The ratification of the Bill of Rights was the final act in the process of adopting the United States Constitution, and it took place more than four years after the Philadelphia convention, and a full decade and a half after independence. With hindsight, we now know that this was a watershed in the history of democratic government. It is doubtful whether it would have happened if not for the group of men who convened at Philadelphia, whose insight and careful planning helped produce the most enduring constitution in effect today.

To what does the United States Constitution owe its longevity? A great deal has been written about the constitutional arrangements as they appear in the final document—concerning the balance achieved among branches of government, the relations between the federal government and the states, the complex mechanism for effecting amendments, and the guarantees of fundamental rights and freedoms. Prior to all these, however, was a single guiding assumption, one which underlay the entire process of drafting and ratifying the constitution, and which finds expression throughout the writings of its framers, and especially in The Federalist: That a successful constitutional arrangement must clearly, explicitly, and enduringly distinguish between what we may call “constitutional politics” and “ordinary politics.” This distinction is possibly the most important contribution of the American constitutional undertaking.
The constitution is based on the belief that the activity of the regular political arena, in all its complexity, must be kept separate from the parameters—the “rules of the game”—within which this activity takes place. Establishing and maintaining such a distinction is no simple matter, and even an enduring constitution of the American type cannot draw the line clearly in all cases. The framers understood this, yet they insisted that constitutional authority must be seen as essentially different from “ordinary” authority, and that this distinction is the source of the stability of every form of government based on the consent of the governed. The people are the source of authority for the constitution and the values and institutions it affirms, while it is their representatives who engage in ordinary politics. Although this principle lies at the heart of many of the constitution’s arrangements, its boldest expression is the supremacy of the constitution over all branches of government, and its ability to distinguish between the manner of its own adoption and amendment, on the one hand, and the decisionmaking mechanisms of ordinary politics, on the other.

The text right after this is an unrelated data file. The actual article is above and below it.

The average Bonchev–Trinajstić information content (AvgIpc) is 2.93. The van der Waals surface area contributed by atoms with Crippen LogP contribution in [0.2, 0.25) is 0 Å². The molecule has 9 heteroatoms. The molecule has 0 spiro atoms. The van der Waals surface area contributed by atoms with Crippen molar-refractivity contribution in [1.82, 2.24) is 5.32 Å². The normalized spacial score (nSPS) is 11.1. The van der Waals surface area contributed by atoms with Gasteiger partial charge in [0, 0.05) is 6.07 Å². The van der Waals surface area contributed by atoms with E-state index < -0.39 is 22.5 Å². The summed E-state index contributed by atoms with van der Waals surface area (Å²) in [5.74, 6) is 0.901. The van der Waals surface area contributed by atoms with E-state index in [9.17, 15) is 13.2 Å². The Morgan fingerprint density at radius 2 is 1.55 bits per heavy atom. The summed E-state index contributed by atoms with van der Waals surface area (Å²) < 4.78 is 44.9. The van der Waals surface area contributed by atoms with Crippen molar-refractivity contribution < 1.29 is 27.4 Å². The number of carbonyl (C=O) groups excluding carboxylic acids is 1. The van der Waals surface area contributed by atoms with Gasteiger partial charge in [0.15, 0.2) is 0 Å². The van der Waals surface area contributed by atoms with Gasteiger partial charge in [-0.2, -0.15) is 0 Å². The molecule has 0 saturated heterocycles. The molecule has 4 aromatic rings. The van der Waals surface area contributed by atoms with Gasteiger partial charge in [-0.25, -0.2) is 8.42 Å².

In order to maintain the stability of the constitution, the founders insisted on a difficult mechanism for amendment.15 In this respect, their views echo those of David Hume, and perhaps even more so those of their contemporary Edmund Burke: It was important to them that amendments to the constitution be rare.16 Amendment implies defect, and frequent change is a signal to the public that the system of governance is deeply flawed. Healthy government is based, to a great degree, on the trust of the public. This trust is most firm when the governmental system is stable, not when there are incessant battles over the system’s very nature. A wise regime needs to be supported not only by the laws, but also by the tacit assumptions—the “prejudices,” to use a Burkean phrase—held by the public. Without such support, even the best-designed form of government cannot stand.
Implicit in this distinction between constitutional and ordinary politics was the belief, which underlies many of the framers’ arguments in favor of a constitution, that certain problems are endemic to representative government, and must therefore be addressed on a constitutional level. One example concerns the twin dangers involving the degree to which power is concentrated in the hands of government: On the one hand, power concentrated in the hands of too few people has a corrupting influence; on the other hand, paralysis or unchecked factionalism can easily result from excessive limitations on government power. Moreover, overzealous attempts to defend liberty and prevent one-man despotism, far from fostering governmental sensitivity to the needs of the public, can easily lead to tyranny backed by the masses.17 It was in response to these perennial dangers to effective government that the framers sought redress on a constitutional level, rather than through ordinary politics. This took three forms in practice: First, republican institutions such as the judiciary, the electoral college, and the Senate as a solution to the threats of populism and despotism; second, the institution of checks and balances among the separate branches of government and between the federal and state levels; and third, the creation of a strong, “energetic” executive branch that is capable of acting despite these checks and balances. It was these considerations which led to most of the governmental arrangements which appear in the constitution drafted in Philadelphia.